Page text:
Online backlash sheds light on common microaggressions

By John Buysse

On Sunday afternoon, I almost wrote a column about the “microaggressions” inspired by a post I saw on Facebook where a Caucasian female wished “her craziest Asian friend” a happy birthday.

The inclusion of the “Asian” qualifier bothered me because such a qualifier would likely never be used for a white friend. This also wasn’t the first time I witnessed such a post on social media.

I eventually decided to write about a different issue that seemed more relevant at the time.

Little did I know that, hours later, a perfect storm of bad weather and an email would bring this issue to the forefront of this very campus.

At 9:32 p.m. on Sunday, Chancellor Phyllis Wise sent a massmail to the campus community informing us that classes and University operations would “proceed as scheduled.” This type of email is not out of the ordinary, but it quickly ignited outrage from the student body as the forecast called for sub-zero temperatures and extreme winds.

The backlash began with predictable outrage on social media sites followed by a petition that was circulated by a student named Matthew Hill through, in hopes of prompting Chancellor Wise to reconsider the decision to keep campus in operation. Even if the goal was fruitless, this was a mature way to organize the student body in a grass roots manner. It was spread with the clever social media hashtag “#Wise2Cancel,” leveraging the Chancellor’s own last name against her decision that students seemingly felt was “unwise” considering the weather forecast.

To this point, the situation had not been exceptionally noteworthy.

Then, it spiraled out of control.

Students began using a different hashtag.

The hashtag? #FuckPhyllis. Hateful? Yes. Did it end there? No.

It was quickly eclipsed by racist and misogynistic content that many of the tagged tweets included.

“Phyllis Wise is the Kim Jong Un of chancellors #fuckphyllis,” stated one student.

“In a room with Phyllis Wise, Adolf Hitler, and a gun with one bullet. Who do I shoot? #fuckphyllis,” questioned another.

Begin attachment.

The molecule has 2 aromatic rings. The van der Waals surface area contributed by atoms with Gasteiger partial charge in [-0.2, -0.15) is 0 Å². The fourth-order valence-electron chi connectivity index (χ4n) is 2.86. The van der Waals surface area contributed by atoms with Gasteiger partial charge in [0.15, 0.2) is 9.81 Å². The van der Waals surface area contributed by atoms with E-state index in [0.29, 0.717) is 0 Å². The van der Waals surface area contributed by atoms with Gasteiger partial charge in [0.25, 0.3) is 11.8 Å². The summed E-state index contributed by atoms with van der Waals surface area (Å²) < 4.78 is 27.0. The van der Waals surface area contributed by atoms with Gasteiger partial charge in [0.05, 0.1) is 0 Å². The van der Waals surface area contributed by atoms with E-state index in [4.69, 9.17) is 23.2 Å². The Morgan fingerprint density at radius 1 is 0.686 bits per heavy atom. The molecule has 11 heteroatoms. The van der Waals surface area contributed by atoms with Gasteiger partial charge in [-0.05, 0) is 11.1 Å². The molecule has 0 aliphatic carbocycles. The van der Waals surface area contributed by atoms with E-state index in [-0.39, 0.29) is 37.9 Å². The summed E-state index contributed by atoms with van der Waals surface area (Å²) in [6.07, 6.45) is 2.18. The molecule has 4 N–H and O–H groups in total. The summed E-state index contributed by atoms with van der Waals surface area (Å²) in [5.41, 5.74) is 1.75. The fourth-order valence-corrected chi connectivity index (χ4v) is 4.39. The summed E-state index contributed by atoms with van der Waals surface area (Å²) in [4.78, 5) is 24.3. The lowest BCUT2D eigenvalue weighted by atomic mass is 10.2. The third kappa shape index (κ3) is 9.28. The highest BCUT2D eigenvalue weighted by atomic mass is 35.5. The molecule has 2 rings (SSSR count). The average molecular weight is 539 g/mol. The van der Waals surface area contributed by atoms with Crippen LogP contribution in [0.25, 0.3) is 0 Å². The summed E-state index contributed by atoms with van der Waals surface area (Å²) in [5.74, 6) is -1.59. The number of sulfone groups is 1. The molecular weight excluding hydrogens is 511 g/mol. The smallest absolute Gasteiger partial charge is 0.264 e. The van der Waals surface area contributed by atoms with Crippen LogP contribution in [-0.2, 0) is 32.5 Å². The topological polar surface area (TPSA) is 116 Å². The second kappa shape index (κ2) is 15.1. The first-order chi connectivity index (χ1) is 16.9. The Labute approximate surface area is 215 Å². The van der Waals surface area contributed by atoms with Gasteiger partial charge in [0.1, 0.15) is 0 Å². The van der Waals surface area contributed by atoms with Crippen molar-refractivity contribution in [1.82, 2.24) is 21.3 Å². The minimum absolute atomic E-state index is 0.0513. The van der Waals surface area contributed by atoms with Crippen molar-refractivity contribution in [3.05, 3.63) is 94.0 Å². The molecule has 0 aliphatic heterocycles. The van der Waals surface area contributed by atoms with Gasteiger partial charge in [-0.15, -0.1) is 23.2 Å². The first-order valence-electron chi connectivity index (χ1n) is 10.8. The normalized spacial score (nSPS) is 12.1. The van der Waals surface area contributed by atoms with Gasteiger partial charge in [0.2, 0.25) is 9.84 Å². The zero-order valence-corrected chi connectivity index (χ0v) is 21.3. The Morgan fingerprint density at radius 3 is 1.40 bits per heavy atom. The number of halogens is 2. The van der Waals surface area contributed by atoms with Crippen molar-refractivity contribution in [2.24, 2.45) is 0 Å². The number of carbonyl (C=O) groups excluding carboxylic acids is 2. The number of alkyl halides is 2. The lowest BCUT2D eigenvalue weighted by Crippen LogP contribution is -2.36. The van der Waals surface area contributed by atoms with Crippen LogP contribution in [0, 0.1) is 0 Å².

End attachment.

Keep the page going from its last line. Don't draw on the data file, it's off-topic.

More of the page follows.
One minute, Chancellor Wise was the focus of a safety-minded petition seeking to reverse a decision she likely made with a team of administrators. Within an hour, a smaller collection of students compared her to the man who led the mass execution of millions of people and the current, suppressive leader of North Korea.

Such comparisons are beyond hyperbolic, but the fact that most were rooted in race and gender-based insults was even more troubling. 

And remember, it was all over the decision to not cancel classes — which students can (and often do) easily skip on their own accord.

In that same time, a fake, now-deleted, Twitter account was created that began to spout off an array of inappropriate tweets. It is unclear who was behind the obvious parody account, but they were able to successfully use the Chancellor’s identity to spew venomous words.

For most bystanders, the progression of these events was dizzying and their nature was appalling.

Suey Park, an alumna of the University, took note of what was happening and launched a remarkable pushback on the use of the hashtag, drawing attention to the hatred that was transpiring. She was able to do so by using the inappropriate hashtag to call out people spewing vitriolic hatred at Chancellor Wise.

This was followed by a now-viral post on BuzzFeed that justifiably called out the perpetrators.

What started as a widely-supported and calm opposition devolved into an embarrassing and offensive display of hatred from a small portion of students.

In the process, the ugly truth about an issue that has existed for a long time emerged: the frequent and seemingly “micro” aggressions that students of minority backgrounds face. Normally, such occurrences are masked by “humor,” subtlety and a general lack of serious concern for their existence.

The aforementioned Facebook birthday post between friends was a perfect example of how sometimes people can insult even close friends by inserting race into the discussion. In the case of Chancellor Wise, hateful tweets pertaining to her race and gender (which at no point were small or harmless) became large-scale macroaggressions after being broadcast on Twitter for the world to see.

As with any dark hour, a silver lining has presented itself. 

We now have the opportunity to turn fresh shock and awareness for this subject into thought, discussion and, eventually, progress.

Ms. Park and the BuzzFeed post were right to call out students who spewed such hateful aggressions. Unfortunately, the piece also quoted Ms. Park as she (wrongly) connected the insensitive attacks on Chancellor Wise to the 2011 stabbing of a Sikh law professor at the University. Comparing Sunday’s debacle to a race-based hate crime (fueled by mental illness) changes the conversation from being about the all-too-common everyday aggressions minorities face to something it’s not.

Their important message was further diluted with the inclusion of the petition in their complaints and the insinuation that the students in question represent the entirety of this campus. These distortions distract and hinder the meaningful discussion that must now happen.

With that in mind, it is our duty to learn from this and continue these meaningful discussions in our classes, in our homes and, yes, even online.

Chancellor Wise deserves better. Students of minority backgrounds deserve better. This University deserves better.

John is a senior in Media. He can be reached at [email protected] Follow him on Twitter @JohnBuysse.